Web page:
1638 Words  | 4 Pages

    The Crisis of Development Discourse The rise of development theory has been an interesting phenomenon.  In the latter half of the 20th century, many theorists have tried to explain the origins of "under-development."  The debate over the idea of development has been intense, and has led to the emergence of two contending paradigms:  Modernization theory and dependency theory.  Upon close investigation, one realizes that both theories are problematic.  This paper is based on readings of Escobar

  • The Waging of War

    5648 Words  | 12 Pages

    political objectives subordinated. That bio-political power has become dominant, and has not always been so (a genealogical reminder kept in the preface to the political statement), is instead an important consideration in discussions of which discourses and what rationalities are more or less politically appreciable, almost separately of their philosophical merits. In his juxtaposition of different ages’ wars, Foucault suggests some changes in political rationality: more clearly the name of the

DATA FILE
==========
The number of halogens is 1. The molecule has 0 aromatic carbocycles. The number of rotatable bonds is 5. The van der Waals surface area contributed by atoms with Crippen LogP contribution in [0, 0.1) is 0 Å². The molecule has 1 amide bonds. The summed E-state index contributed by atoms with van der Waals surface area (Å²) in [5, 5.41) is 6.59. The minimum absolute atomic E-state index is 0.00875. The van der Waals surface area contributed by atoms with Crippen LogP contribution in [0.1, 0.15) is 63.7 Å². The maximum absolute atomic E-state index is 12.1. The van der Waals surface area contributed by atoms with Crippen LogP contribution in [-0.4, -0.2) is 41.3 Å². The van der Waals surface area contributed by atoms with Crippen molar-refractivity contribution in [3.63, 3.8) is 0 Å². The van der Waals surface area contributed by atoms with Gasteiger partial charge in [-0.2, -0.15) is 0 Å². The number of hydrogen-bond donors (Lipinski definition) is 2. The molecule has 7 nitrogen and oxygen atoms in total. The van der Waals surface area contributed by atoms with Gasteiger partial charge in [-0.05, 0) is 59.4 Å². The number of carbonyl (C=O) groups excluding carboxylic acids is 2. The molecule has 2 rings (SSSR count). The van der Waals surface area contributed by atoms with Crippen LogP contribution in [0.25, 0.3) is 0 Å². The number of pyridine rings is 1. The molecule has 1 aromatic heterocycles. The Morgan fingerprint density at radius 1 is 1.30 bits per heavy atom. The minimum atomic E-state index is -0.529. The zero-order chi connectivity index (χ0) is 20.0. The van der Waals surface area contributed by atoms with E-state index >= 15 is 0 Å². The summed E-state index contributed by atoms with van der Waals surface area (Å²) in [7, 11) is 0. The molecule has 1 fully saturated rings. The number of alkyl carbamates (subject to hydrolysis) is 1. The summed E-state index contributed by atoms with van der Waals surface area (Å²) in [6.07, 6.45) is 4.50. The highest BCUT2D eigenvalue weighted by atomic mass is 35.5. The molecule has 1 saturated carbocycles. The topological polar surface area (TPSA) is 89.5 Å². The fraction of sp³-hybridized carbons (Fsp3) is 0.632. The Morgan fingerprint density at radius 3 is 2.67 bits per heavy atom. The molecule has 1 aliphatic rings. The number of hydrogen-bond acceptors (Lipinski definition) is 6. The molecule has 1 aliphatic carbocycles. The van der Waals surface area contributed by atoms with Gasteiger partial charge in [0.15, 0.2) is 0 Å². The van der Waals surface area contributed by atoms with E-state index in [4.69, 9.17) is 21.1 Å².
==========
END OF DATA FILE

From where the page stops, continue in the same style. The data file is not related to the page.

• John Locke

    2446 Words  | 5 Pages

    Concerning Human Understanding (1690), was first criticized by the philosopher and theologian, John Norris of Bemerton, in his "Cursory Reflections upon a Book Call'd, An Essay Concerning Human Understanding," and appended to his Christian Blessedness or Discourses upon the Beatitudes (1690). Norris's criticisms of Locke prompted three replies, which were only posthumously published. Locke has been viewed, historically, as the winner of this debate; however, new evidence has emerged which suggests that Norris's

  • Voice and Language in Their Eyes Were Watching God

    2787 Words  | 6 Pages

    her development of Janie's voice through the different stages of her life. Her use of free indirect discourse exemplifies Janie's power in overcoming oppression, realizing her own potential, and emerging as an individual. Throughout the novel, Hurston's intertwining of the black vernacular (in the form of direct discourse in quoted text) and Standard English (in the form of indirect discourse in third person unquoted text) creates a seamless, fluid narration which provides insight into

  • The AIDS Quilt: Another Dimension

    1906 Words  | 4 Pages